A03 High-resolution structural and global signaling network identification of the NEPH-NEPHRIN protein complex

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27

  • B01
    • Walz
    • Kammerer
  • B02
    • Köttgen
  • B04
    • Bergmann
  • B06
    • Lausch
    • Schmidts
  • B07
    • Lienkamp
    • Arnold

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29

  • Z01
    • Nitschke
    • Eimer
  • Z02
    • Brox
    • Ronneberger
Tobias B. Huber

Tobias B. Huber

Principal investigator of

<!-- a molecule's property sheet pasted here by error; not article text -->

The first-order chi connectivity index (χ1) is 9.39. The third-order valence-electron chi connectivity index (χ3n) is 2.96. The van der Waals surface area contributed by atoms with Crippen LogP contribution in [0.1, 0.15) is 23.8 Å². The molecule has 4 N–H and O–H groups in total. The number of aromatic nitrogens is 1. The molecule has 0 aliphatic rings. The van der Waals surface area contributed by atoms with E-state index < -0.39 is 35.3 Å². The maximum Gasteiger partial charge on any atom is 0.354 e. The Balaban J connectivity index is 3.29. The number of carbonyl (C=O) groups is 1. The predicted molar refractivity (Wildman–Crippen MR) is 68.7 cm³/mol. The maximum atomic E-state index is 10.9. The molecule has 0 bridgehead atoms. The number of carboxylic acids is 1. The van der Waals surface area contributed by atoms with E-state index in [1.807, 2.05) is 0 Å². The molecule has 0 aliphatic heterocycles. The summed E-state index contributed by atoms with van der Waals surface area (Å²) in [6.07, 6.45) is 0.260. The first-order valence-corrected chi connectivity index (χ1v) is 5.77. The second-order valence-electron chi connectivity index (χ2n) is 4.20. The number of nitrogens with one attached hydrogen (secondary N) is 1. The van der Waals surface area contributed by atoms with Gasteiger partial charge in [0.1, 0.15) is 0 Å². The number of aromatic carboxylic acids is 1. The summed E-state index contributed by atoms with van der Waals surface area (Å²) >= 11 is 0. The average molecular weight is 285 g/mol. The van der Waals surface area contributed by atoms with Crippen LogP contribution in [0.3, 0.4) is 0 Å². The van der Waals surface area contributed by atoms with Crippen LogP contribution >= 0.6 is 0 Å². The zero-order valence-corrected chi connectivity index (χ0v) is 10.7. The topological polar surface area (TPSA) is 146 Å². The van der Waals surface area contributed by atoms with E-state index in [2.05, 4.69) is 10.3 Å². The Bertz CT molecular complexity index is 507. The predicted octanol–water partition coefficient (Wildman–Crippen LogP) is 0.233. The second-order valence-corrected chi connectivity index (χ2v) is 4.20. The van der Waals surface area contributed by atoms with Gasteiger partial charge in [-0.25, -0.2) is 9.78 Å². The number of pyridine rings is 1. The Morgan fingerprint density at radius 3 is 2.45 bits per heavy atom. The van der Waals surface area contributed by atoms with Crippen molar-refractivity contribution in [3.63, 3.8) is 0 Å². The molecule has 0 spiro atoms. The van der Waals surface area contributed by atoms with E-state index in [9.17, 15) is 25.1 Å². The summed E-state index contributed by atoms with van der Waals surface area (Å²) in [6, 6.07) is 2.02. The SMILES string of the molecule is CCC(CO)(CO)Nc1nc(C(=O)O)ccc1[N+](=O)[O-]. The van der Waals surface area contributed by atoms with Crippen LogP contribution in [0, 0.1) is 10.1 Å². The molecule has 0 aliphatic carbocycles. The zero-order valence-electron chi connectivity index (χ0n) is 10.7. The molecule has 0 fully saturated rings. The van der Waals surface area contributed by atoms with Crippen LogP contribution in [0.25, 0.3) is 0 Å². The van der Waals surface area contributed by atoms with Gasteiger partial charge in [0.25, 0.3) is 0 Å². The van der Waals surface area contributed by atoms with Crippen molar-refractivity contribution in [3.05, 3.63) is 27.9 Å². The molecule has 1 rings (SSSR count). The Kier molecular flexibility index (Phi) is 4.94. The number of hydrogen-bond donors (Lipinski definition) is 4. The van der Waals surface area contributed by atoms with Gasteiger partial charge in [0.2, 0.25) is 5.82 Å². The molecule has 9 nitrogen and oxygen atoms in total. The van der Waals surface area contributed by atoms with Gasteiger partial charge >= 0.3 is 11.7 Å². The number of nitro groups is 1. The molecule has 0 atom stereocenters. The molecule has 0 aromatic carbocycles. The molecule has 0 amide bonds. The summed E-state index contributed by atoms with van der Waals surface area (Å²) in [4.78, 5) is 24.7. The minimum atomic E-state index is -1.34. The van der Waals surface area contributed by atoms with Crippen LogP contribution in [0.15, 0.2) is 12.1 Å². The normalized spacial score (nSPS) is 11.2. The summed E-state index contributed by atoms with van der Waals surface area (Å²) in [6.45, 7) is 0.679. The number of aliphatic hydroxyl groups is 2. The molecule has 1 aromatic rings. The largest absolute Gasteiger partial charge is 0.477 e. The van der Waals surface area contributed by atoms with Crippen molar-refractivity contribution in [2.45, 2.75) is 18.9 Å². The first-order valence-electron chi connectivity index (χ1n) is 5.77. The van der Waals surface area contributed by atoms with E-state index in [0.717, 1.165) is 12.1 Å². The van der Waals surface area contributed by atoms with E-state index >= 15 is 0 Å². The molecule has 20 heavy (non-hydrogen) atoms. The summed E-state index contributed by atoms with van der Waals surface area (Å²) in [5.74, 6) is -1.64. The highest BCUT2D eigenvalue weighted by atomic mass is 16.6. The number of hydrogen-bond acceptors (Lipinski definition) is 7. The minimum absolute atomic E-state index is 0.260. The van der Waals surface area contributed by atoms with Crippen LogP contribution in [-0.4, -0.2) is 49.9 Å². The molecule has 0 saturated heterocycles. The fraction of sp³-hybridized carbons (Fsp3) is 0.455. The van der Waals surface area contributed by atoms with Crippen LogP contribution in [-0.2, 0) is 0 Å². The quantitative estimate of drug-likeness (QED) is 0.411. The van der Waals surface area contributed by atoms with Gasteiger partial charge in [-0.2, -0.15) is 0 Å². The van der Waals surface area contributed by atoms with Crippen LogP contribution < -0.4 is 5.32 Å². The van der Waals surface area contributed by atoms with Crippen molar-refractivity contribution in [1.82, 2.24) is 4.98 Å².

The kidney filter contains a unique assembly of podocyte epithelial cells that tightly enwrap the glomerular capillaries with their foot processes and the interposed slit diaphragms. Identification of mutations in genes encoding NEPHRIN and other slit diaphragm (SD) proteins causing familial nephrotic syndrome has significantly contributed to the molecular understanding of the glomerular filter, and the podocyte SD has become a major focus in the research of hereditary kidney diseases. NEPH1-3 and NEPHRIN are type I transmembrane molecules of the immunoglobulin superfamily that are believed to form the core complex of the SD, and are anchored in the podocyte plasma membrane. However, the concept of a NEPHRIN-based slit diaphragm is challenged by the recent observation that entire classes of animals (e.g. birds and reptiles) are forming SDs despite lacking NPHS1 homologues in their genomes. More importantly, through the difficult accessibility of podocytes in vivo and the lack of conditional alleles for the genes encoding Nphs1, Neph1, Neph2 and Neph3, the precise function and molecular composition of the SD has still not been resolved. The major goal of this study is to unravel the molecular architecture of the SD. For this purpose, we established a multispecies platform of complementary transgenic mice with floxed genes for Nphs1, Neph1, Neph2 and Neph3, as well as Gallus gallus and Drosophila model systems that will be combined with high-resolution, large-scale serial 3D EM reconstructions and functional studies. This will provide the foundation to: (1) Correlate the high-resolution 3D structure of SDs being formed in animal species containing (e.g. mice) or missing (e.g. chicken) Nphs1 in their genomes, allowing to assess the impact of Nphs1 on the SD ultrastructure. (2) Analyze the precise role of all Neph-Nephrin family members for the development, stability, dynamics and maintenance of the SD by using podocyte specific- and timely inducible KO models of the respective genes, and (3) Systematically decode the global signaling network of the Neph-Nephrin complex by using a genome-wide RNAi suppressor screen in Drosophila nephrocytes. Collectively, our results will offer a comprehensive insight into the structure and function of the slit diaphragm as prerequisite for therapeutic approaches to ameliorate hereditary or acquired glomerular diseases.